Undergraduate Film Studies

Students in class
Film Studies

A major in film studies will enable you to examine and analyze classic and contemporary film through the lenses of history, theory, and practice. You’ll receive a solid foundation in the history of film and have the opportunity to screen and discuss specific film genres, directors, and cinematic traditions and movements. You’ll engage with various interpretations of culture, history, and world events as they unfold on screen. You can even write and develop your own film script.

At Nebraska, you’ll learn from some of the most prolific and renowned scholars of film in the United States. You’ll also have the opportunity to supplement your study of film with courses in popular culture, music, visual culture, communication studies, ethnic literature, rhetoric, and performing arts.

Academics + Experience = Opportunities

Complement academic preparation with experiential learning, creating more opportunities after graduation. Talk to an academic advisor and a career coach about making the most of your time at Nebraska.


Four-year success plan
What to do each year


Major requirements and courses


Printable summary
With sample four-year schedule

Transferrable Career Skills

  • Communicate clearly using different forms of writing to and for a variety of different audiences
  • Develop and defend evidence based arguments
  • Analyze and interpret difficult texts
  • Use various methods of literary analysis
  • Support and communicate claims using clear evidence
  • Express ideas creatively
  • Advocate for marginalized or underrepresented groups
  • Communicate confidently and appropriately with individuals of different cultures
  • Comprehend and critically evaluate complex information
  • Defend and discuss complex issues from multiple angles


Experience is valuable and goes beyond the classroom. We strive to help you connect your academics with research, internships, education abroad, service learning and leadership experiences in film studies, such as:

  • Interning with Cannes Film Festival in Cannes, France
  • Learn more about internships
  • Joining Cinema 16, the student filmmaking group
  • Learn more about getting involved in student organizations


Career opportunities in this area are nearly unlimited and include: archival work at major studios and museums, publicity work, teaching film studies, reviewing and / or writing for newspapers and magazines, and screenwriting. These jobs are available on the local level, as well as in major metropolitan centers such as New York, Los Angeles, and Chicago.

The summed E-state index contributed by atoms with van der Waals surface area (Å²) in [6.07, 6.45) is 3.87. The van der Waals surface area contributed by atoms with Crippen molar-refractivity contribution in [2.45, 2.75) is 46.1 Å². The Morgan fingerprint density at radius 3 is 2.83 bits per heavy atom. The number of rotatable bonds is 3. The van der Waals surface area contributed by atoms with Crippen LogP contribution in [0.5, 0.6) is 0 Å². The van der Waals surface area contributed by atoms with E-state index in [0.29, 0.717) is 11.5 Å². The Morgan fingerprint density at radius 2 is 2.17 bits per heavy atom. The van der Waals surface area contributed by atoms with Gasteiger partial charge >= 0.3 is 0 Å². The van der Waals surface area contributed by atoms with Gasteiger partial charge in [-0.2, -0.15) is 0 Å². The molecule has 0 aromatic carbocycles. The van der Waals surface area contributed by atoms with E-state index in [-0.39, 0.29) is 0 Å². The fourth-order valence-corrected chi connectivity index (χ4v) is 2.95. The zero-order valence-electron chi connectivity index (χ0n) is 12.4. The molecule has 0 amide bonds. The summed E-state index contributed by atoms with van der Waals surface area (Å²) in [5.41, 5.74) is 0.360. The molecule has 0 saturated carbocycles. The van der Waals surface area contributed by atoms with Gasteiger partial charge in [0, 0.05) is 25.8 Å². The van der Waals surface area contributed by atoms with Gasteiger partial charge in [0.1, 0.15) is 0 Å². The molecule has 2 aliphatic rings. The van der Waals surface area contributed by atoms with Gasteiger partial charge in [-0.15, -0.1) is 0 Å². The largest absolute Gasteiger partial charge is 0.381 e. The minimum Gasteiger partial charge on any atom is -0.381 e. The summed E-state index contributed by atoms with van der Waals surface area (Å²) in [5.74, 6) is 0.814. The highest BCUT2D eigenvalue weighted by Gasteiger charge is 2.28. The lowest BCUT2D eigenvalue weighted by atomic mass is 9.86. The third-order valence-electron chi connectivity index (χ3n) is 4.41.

Examples of Alumni Careers

  • Assistant Professor, London School of Economics
  • Associate Professor of Film Studies, York College
  • CEO, Far From Everything Films
  • Entertainment Reporter, Omaha World Herald
  • Film Archivist, UCLA Film and TV Archive
  • Film Marketing Specialist, AMC Theaters
  • Librarian, UCLA Chicano Studies Research Center
  • Location Director, Fox and Cinemax
  • Producer, Lords of Dogtown
  • Production Manager, Buzzfeed Motion Pictures
  • Special Effects CGI Director, Steven Spielberg

Examples of Graduate Schools Attended by Alumni

  • Master's Degree, Cinema and Media Studies, University of California-Los Angeles
  • Master's Degree, Secondary English Education, University of Nebraska-Lincoln
Hang Yuan

“My dream job would be to work on a movie set animation, visual effects, working the camera, or even working in the art department. Film Studies gives me the tools I need to explore the context of films, analyze and critique them, and create films of my own.”

Hang Yuan

Film Studies at Nebraska

Contact Us


Academic and Career Advising Center
107 Oldfather Hall

English Major Concentrations

As an English or Film Studies major, you design your own concentration - a program of study based on your areas of interest, organized around a controlling theme or topic. If your interests span multiple disciplines, your concentration might even include a course from another department.

English at the University of Nebraska can be generally divided into six different research and teaching areas. Though your undergraduate concentration will be tailored to your specific interests, concentrations often fall within one or more of these areas.

Choosing a Concentration

To choose a concentration, contact the English & Film Studies Advising Office early in your program. In consultation with your academic advisor and faculty in your area of interest, you'll select four courses above the 299 level that fit your chosen theme or topic.

Wondering where to start? Take a look at these fact sheets from the Advising Office that highlight a number of popular concentrations: